If the hiring manager wants to call after the interview, don’t panic. They could want to call you for a variety of reasons. They could be offering you the job right then, wanting to schedule a second interview, or simply asking some additional questions.
By understanding all of the possible reasons for this phone call, you’ll be able to prepare yourself. Having your response ready to go allows you to look professional while reducing your anxiety.
The Job Offer Phone Call
After successfully completing the interview process, the hiring manager may say that they will be calling you. This leaves you wondering when to expect this call and asking yourself “Why does the hiring manager call after the final interview?” While some recruiters send job offers through emails, many use phone calls when it comes to updating candidates.
You can manage your anxiety over this phone call by being prepared. This begins with anticipating when the call will come.
The time of day that these follow-up phone calls come depends on the company’s standard workday and its onboarding process. The hiring manager may need to fill several positions at the same time and will call applicants whenever they get a free minute. Others will ask you to provide them with the best time to call.
The hiring manager can call you in the morning after they’ve finished their initial daily tasks. The hiring manager will expect you to be awake and ready to talk about the job.
A hiring manager may also use lunch hours to call, especially if they know you currently have a job. They can even call at the end of the day, in order to finish the workday on a high note. If they know you currently have a full-time job, don’t be surprised by an evening phone call.
While waiting for this phone call, be prepared to get the job offer. While this call could be for other reasons than to say you got the job, it’s good to be ready with a response. Thank them for the job offer and tell them you would like some time to consider the position’s terms and look over the written offer. Preparing in this way keeps you from accepting the job in the midst of your excitement without considering the pay scale or benefits.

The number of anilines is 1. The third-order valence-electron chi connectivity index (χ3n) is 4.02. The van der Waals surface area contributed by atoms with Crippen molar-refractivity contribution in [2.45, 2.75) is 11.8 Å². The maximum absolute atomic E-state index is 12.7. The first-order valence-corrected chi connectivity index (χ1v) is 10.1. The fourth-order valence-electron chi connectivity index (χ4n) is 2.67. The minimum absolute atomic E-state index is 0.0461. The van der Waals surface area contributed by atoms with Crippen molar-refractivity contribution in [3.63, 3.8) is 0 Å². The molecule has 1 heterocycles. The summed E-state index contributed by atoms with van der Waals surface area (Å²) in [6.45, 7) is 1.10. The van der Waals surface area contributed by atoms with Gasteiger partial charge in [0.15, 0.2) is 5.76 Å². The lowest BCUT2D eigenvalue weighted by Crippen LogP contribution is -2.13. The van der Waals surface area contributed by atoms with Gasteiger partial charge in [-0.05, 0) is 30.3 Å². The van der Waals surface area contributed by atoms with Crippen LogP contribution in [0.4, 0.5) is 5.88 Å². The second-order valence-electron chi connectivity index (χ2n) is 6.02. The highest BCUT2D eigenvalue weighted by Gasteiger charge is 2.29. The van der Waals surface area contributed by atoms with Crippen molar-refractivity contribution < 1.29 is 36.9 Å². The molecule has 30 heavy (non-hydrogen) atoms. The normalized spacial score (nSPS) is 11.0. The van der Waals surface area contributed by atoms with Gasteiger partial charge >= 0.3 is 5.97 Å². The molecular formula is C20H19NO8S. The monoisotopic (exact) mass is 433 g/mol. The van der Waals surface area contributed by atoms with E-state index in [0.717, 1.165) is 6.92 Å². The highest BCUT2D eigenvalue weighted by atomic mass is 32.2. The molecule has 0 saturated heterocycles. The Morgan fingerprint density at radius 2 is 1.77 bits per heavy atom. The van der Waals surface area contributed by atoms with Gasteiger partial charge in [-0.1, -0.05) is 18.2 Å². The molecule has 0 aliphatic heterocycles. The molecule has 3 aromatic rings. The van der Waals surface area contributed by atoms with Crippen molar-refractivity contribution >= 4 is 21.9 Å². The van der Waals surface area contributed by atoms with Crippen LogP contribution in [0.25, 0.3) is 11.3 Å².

They Need More Information
After finishing all interviews, the hiring manager may ask if you’re available to chat about your next steps. This is usually a brief discussion in the form of a 15 minute call after the interview. They’re just making sure you’re still interested in the job, and they may take one more opportunity to try to get you to tell them your desired salary.
This is your last chance to make a case for yourself before they make an offer. At this point in the interview process, companies often have a range of salaries that they could offer you, but they haven’t made up their mind on a specific one yet. By impressing them during this post-interview phone call, you may be able to get them to consider the higher end of this range.
During this call, the hiring manager may ask you what you looking for in terms of salary. This question is dreaded by interviewees. It needs to be answered carefully.
You don’t know what they have in mind, so don’t give them a specific number. Instead, tell them that you’ve appreciated all you’ve learned during the interview process and that you want this move to be a step forward for you in terms of both compensation and responsibility.
Continue by making your case. Describe how you can address specific company needs and how you’ll add value to their team.
Related Article: Do Hiring Managers Call With Bad News?
A Call to Set Up Another Interview
When a hiring manager says they’ll be calling you, it could be to set up a second interview. Don’t get too excited. This means that you did well during the initial interview, but it doesn’t guarantee you’ve got the job.
Some companies will require numerous interviews before they make an offer, while others will only need that second interview to make their decision. The number of interviews you go through can also depend on the position you’ve applied for.
A second interview means that the hiring manager believes you are interested in the job and recognizes your abilities to fulfill this role. The following interviews will be used to determine whether or not you are a good fit for their team. You may be introduced to additional members of the company at this time.
You Didn’t Get the Job
No one wants to get a rejection phone call, but many companies do this to relieve your anxiety. They want to maintain their professionalism by not letting you wonder what happened. Instead of leaving you to assume you didn’t get the position, they want to be clear and straightforward.
This phone call can be a positive experience, especially if you’re newly graduated. They could see potential in you and want to give you feedback on how your interview went. This information can be used to work on your interviewing skills before moving forward.
They could also be giving you your rejection notice by phone because they still liked what they saw. You may not be the right fit for the position you applied for, but they want to offer you a different role or keep you in mind for future openings.
The Hiring Manager Wants to Call After the Interview
When the hiring manager says they’ll be calling you, don’t jump to conclusions. While this phone call could mean many things, stay calm. No matter what the outcome, use this phone call as a learning experience that helps you move forward in a positive way.